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Intention and the questions no-one can answer

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I have this vague memory of driving to the city with my mom when I was 5 or 6 (ish). Being a typical kid of that age, I was asking non-stop questions, and when given an answer.. my response would be “but.. why?”. Whatever answer I got wasn’t enough to satisfy the questions I had in my head.

I’ve been feeling a lot like that kid lately. Though, my questions aren’t as black and white.

Last week I wrote about working on being at peace with things. One of those things is accepting that sometimes (quite a bit of the time) there won’t be answers for the questions I have. As someone who is fairly open with my personal dilemmas, whether it be via blogging or long discussions with those close to me.. it’s clear that more often the not, nobody else can answer or solve certain things for me. I’m rarely happy with the answers I get, anyway. The discussion can offer great insight and further opportunity for reflection, yes, but it won’t bring a clear cut set of directions or a guide to the next step. There isn’t a handbook for growing up, another fact both twenty-something me and mature, young professional me are equally upset about.

What does give answers?

Time.

Following gut feelings. Trusting intuition.

Reflection.

That’s what I’ve come up with so far, anyway.

What I’ve noticed is that life seems to put us where we need to be, if we are able to pay attention to it’s directions. Whether those places make sense or not at first, time and reflection allow for the reasoning and answers to become a little clearer. The directions for the next step are those subtle little gut feelings. The intuition is developed via those gut and heart guidances. It’s the learning to listen with patience that’s the hardest part.

I struggled at first when I began my University career and began falling in love with my profession with how I would have room in my life for two all-consuming passions. My sport and my career. I had two deep down feelings: I would have to give up one to be successful at the other, or I would have to find a way to make them both work. It took years for the answer to become clear. Answers I didn’t even know were answers until now.. where I am living the dreams of my past self.

As cheesy as it sounds, setting an intention on what you want in your life, and then going about your daily life- making effective and conscious choices that are best for you at whatever stage you’re at- can lead to you being where you wanted to be all along.

In a different example.. I spent a lot of years complaining and making criticisms on the way my sport (and many sports) are run. Yesterday I was voted onto the board of directors for my provincial association. My intentions (roundabout) for change and evolution in the equestrian sport came about in a way I didn’t necessarily predict, but in a way that I have a feeling will give me some interesting opportunities.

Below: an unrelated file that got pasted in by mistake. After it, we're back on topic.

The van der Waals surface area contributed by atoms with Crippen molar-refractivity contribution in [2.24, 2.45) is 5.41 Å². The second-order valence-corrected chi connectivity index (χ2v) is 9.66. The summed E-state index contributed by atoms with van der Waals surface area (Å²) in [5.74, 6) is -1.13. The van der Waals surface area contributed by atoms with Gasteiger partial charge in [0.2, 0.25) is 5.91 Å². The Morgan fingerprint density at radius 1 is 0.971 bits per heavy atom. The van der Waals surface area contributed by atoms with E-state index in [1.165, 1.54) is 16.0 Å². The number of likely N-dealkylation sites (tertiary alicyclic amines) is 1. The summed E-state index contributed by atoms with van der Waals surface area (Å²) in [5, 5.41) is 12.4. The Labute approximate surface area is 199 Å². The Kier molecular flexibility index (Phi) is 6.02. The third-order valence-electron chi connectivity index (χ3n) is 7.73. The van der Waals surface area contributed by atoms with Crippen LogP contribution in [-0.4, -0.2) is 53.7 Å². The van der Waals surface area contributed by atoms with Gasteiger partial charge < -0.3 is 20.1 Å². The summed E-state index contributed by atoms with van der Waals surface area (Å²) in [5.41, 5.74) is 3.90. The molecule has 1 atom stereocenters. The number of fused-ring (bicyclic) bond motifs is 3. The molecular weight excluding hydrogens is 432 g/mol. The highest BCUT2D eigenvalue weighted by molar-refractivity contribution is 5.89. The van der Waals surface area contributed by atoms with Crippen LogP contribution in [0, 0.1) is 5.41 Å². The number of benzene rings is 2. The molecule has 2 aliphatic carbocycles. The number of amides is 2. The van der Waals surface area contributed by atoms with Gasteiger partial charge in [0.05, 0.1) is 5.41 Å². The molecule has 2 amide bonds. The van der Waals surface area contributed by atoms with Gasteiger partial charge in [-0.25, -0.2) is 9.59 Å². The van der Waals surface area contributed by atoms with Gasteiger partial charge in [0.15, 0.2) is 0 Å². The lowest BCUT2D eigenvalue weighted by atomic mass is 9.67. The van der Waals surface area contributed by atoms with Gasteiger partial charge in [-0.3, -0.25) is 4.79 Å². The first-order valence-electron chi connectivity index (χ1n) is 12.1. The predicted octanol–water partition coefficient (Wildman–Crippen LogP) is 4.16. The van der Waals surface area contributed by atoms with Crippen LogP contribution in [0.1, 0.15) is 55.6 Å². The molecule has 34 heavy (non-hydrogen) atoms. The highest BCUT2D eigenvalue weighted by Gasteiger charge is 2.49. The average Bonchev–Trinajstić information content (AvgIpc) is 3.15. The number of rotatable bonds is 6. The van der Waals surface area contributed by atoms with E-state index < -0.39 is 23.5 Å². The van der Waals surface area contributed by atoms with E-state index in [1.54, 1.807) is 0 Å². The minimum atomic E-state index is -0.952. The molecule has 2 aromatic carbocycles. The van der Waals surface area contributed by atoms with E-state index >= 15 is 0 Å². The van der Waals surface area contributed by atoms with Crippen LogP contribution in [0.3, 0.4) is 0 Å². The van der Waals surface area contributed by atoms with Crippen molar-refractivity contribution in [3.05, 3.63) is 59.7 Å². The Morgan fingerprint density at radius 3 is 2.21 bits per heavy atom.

Choices. Change. Letting time pass and having patience. These things come a long with fear, frustration, disappointment.. but also knowledge, gratitude, joy. You can’t have one without the other. Positives cannot exist without the negatives.

Nobody can say what the future will bring. Nobody can answers the questions of your deepest desires and hopes. You can set your intentions in motion. You can reflect on what you’ve been dealt. You can decide how you’re going to learn and wait for the next clue. However you’re doing, don’t be blind to the choices in your control and the doors opening toward opportunity.

Philosophical post complete. Now for a quick weekly update.

As noted above, I am officially a part of the Board of Directors for MHJA. I will be running for the chair of athletic development, for which I am already brainstorming ideas for. February is here and I have a busy month of writing up my research and submitting it for a national writing award, putting together presentations for the seminars and clinics coming up quick in March, and a few other articles on the go as well. I’ve hit a great rhythm in my internships and in my personal life. I have at least two evenings off a week with which I actually take off. I even read a novel this week, between work and school.. “A Scientific Romance” by Ronald Wright (definitely a  must read!). This is probably the most sane I’ve been during a winter semester.. ever. At least I figured it out before I finished my degree, right?